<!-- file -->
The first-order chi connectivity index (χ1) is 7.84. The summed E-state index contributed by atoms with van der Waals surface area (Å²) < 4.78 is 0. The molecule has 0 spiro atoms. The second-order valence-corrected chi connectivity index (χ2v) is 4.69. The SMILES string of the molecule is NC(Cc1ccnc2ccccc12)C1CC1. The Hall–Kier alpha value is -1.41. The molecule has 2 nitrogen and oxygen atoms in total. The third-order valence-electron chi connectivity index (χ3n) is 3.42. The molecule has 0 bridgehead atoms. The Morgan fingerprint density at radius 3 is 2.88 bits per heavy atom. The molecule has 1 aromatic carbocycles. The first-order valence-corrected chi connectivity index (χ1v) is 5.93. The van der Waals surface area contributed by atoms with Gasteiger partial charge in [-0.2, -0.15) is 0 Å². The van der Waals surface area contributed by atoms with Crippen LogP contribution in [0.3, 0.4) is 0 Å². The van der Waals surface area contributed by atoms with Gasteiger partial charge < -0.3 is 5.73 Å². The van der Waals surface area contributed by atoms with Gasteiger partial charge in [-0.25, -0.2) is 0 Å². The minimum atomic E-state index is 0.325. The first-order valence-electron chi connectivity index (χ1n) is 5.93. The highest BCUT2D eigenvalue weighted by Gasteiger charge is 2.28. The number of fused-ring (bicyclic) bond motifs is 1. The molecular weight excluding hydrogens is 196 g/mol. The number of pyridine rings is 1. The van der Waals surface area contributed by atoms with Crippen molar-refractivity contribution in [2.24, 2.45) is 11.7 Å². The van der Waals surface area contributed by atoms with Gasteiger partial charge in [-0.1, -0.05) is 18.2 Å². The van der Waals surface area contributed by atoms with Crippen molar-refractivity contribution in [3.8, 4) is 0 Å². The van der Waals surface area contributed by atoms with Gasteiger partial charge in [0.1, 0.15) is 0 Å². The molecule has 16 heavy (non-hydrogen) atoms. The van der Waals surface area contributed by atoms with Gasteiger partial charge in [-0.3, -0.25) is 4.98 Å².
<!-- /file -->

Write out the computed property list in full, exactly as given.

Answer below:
The first-order chi connectivity index (χ1) is 7.84. The summed E-state index contributed by atoms with van der Waals surface area (Å²) < 4.78 is 0. The molecule has 0 spiro atoms. The second-order valence-corrected chi connectivity index (χ2v) is 4.69. The SMILES string of the molecule is NC(Cc1ccnc2ccccc12)C1CC1. The Hall–Kier alpha value is -1.41. The molecule has 2 nitrogen and oxygen atoms in total. The third-order valence-electron chi connectivity index (χ3n) is 3.42. The molecule has 0 bridgehead atoms. The Morgan fingerprint density at radius 3 is 2.88 bits per heavy atom. The molecule has 1 aromatic carbocycles. The first-order valence-corrected chi connectivity index (χ1v) is 5.93. The van der Waals surface area contributed by atoms with Gasteiger partial charge in [-0.2, -0.15) is 0 Å². The van der Waals surface area contributed by atoms with Crippen LogP contribution in [0.3, 0.4) is 0 Å². The van der Waals surface area contributed by atoms with Gasteiger partial charge < -0.3 is 5.73 Å². The van der Waals surface area contributed by atoms with Gasteiger partial charge in [-0.25, -0.2) is 0 Å². The minimum atomic E-state index is 0.325. The first-order valence-electron chi connectivity index (χ1n) is 5.93. The highest BCUT2D eigenvalue weighted by Gasteiger charge is 2.28. The number of fused-ring (bicyclic) bond motifs is 1. The molecular weight excluding hydrogens is 196 g/mol. The number of pyridine rings is 1. The van der Waals surface area contributed by atoms with Crippen molar-refractivity contribution in [2.24, 2.45) is 11.7 Å². The van der Waals surface area contributed by atoms with Gasteiger partial charge in [-0.1, -0.05) is 18.2 Å². The van der Waals surface area contributed by atoms with Crippen molar-refractivity contribution in [3.8, 4) is 0 Å². The van der Waals surface area contributed by atoms with Gasteiger partial charge in [0.1, 0.15) is 0 Å². The molecule has 16 heavy (non-hydrogen) atoms. The van der Waals surface area contributed by atoms with Gasteiger partial charge in [-0.3, -0.25) is 4.98 Å².